Chronix natively speaks time series. You can store nearly every kind of
data type within a time series due to its flexible design. You decide what a time series looks like.
Check out the documentation of Chronix.
Chronix is built to store time series highly compressed and for fast access times. In comparison to related time series databases, Chronix does not only take 5 to 171 times less space, but it also shaves off 83% of the access time, and up to 78% off the runtime on a mix of real world queries. For the measurements we used a commodity hardware laptop computer and Chronix using the Apache Solr scenario (single node).
Chronix supports three different scenarios, pursuing different goals:
Get up and running with Chronix in 3 minutes with our quickstart guide:
You need Java 8 installed on your system. That's it :-)
The Chronix showcase consists of two parts. Pick the latest releases of the Chronix Server
and an example JavaFX application
for time series exploration.
Unzip the Chronix Server (it contains one week of operational time series data), the JavaFX
application is an executable Java archive.
Just use the following instructions:
Chronix is now running on localhost:8983.
Now we can start the JavaFX application.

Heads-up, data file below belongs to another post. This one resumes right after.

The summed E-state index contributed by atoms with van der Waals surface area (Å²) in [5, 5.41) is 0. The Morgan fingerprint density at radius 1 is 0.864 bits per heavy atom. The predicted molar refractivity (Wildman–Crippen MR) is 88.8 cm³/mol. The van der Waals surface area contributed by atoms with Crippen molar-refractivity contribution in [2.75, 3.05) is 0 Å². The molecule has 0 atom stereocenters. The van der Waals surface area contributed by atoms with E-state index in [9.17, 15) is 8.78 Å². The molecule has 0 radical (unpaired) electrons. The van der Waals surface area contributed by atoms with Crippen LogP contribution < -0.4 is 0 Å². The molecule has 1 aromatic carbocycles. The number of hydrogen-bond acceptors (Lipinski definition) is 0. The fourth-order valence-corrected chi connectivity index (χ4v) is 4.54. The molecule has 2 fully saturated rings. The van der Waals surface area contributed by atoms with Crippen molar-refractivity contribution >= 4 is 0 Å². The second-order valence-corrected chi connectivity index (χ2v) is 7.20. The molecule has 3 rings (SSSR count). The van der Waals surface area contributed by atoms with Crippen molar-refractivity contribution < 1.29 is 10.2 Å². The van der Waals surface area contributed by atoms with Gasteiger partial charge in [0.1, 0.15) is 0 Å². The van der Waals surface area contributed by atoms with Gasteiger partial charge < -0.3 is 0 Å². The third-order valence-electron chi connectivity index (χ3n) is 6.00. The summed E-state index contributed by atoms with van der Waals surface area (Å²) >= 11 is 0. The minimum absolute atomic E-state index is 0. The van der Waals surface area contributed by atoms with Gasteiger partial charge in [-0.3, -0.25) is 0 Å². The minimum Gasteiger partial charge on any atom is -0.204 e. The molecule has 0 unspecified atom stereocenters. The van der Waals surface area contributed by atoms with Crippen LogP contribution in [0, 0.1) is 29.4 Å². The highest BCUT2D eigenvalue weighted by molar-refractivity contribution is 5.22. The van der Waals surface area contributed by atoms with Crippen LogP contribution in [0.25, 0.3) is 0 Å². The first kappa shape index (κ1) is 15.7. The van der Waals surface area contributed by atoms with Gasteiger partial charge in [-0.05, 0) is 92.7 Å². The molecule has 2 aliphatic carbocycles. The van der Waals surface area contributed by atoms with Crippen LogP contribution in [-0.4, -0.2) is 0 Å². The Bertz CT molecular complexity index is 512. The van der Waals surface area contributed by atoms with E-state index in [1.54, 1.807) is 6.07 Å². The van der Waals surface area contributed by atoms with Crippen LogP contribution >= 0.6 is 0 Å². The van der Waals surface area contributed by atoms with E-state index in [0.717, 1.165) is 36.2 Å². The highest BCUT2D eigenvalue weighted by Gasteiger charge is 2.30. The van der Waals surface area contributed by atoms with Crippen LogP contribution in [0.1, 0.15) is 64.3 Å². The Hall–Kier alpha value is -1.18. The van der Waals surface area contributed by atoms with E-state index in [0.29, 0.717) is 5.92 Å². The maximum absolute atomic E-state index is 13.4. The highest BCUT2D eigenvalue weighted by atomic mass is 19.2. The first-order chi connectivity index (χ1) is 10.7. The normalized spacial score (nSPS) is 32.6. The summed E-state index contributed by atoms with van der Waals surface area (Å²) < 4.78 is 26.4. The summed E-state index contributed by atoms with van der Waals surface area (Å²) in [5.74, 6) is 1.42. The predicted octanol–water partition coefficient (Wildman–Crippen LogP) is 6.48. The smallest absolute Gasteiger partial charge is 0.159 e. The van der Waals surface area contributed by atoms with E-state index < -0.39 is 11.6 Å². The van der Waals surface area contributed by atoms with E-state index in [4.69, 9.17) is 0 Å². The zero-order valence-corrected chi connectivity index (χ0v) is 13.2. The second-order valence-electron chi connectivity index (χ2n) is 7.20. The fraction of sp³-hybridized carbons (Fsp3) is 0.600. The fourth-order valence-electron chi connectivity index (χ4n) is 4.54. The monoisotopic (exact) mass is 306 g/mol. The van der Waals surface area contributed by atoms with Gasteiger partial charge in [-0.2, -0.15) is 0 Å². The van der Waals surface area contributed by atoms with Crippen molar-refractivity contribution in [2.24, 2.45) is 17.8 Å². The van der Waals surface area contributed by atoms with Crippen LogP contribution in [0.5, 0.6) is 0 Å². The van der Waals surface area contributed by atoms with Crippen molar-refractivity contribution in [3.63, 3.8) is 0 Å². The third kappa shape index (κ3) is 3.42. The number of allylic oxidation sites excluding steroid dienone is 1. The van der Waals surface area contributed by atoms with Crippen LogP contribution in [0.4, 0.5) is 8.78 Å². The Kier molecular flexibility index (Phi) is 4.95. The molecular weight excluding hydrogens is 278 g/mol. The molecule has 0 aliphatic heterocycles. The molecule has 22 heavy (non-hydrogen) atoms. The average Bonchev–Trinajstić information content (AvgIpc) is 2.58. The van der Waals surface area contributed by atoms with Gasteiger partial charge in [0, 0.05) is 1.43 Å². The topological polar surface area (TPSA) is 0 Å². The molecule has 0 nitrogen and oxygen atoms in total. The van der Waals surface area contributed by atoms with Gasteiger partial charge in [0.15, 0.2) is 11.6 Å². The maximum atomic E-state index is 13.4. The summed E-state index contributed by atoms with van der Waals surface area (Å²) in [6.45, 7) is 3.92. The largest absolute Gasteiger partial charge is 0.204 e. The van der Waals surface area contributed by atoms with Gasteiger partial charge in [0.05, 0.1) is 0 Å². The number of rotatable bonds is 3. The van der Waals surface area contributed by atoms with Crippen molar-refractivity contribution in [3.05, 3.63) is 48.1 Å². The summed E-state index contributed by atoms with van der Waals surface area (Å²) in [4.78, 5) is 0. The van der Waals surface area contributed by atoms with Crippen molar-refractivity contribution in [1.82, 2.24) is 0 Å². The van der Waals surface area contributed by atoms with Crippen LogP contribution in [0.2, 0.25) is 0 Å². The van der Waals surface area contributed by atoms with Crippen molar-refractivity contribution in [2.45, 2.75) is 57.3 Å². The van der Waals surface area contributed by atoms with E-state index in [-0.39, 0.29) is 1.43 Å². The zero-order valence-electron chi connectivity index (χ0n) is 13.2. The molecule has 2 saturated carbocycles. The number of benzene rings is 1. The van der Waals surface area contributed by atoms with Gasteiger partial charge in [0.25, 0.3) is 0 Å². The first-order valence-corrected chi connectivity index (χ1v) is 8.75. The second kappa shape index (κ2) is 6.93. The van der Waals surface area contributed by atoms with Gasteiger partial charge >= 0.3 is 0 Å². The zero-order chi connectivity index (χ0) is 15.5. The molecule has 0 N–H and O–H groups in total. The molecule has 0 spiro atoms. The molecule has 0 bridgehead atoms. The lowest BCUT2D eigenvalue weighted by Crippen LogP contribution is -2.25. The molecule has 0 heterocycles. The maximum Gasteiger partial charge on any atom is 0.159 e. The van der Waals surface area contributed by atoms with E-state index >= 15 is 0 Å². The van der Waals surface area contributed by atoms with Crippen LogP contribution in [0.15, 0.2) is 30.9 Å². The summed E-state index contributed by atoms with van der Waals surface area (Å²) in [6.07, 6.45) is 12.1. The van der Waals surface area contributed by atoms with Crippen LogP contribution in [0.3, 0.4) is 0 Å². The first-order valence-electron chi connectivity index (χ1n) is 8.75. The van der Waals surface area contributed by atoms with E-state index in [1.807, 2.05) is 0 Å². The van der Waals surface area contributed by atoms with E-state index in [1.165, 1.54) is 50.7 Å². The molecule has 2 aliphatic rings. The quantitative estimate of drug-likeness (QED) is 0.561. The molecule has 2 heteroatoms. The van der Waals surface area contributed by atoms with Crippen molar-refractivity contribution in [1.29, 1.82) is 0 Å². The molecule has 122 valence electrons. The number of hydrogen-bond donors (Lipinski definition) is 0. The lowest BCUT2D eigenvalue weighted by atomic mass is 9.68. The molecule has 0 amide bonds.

Download the executable jar from GitHub and start it from the console:
With the running JavaFX application, you can query Chronix for time series data. For example, a simple query that delivers all time series data whose metric name contains Load is metric:*Load*. Just enter the query term into the text box at the top and hit Shift + Enter to retrieve the result. To compute the maximum, minimum, average of that result you add a filter query function= max;min;avg in the second text box and press again Shift + Enter. To check if the average load (metric:*Load*avg) has a positive trend you can use function=trend in the filter query text box. You start the analysis by pressing Shift + Enter. The queries described and shown in the screencast represent only a few simple queries, check out our examples repository for more details.
If you want to know more about Chronix you can check out our various publications. Below you can find a chronological ordered list with links to the talks, papers, and blog entries.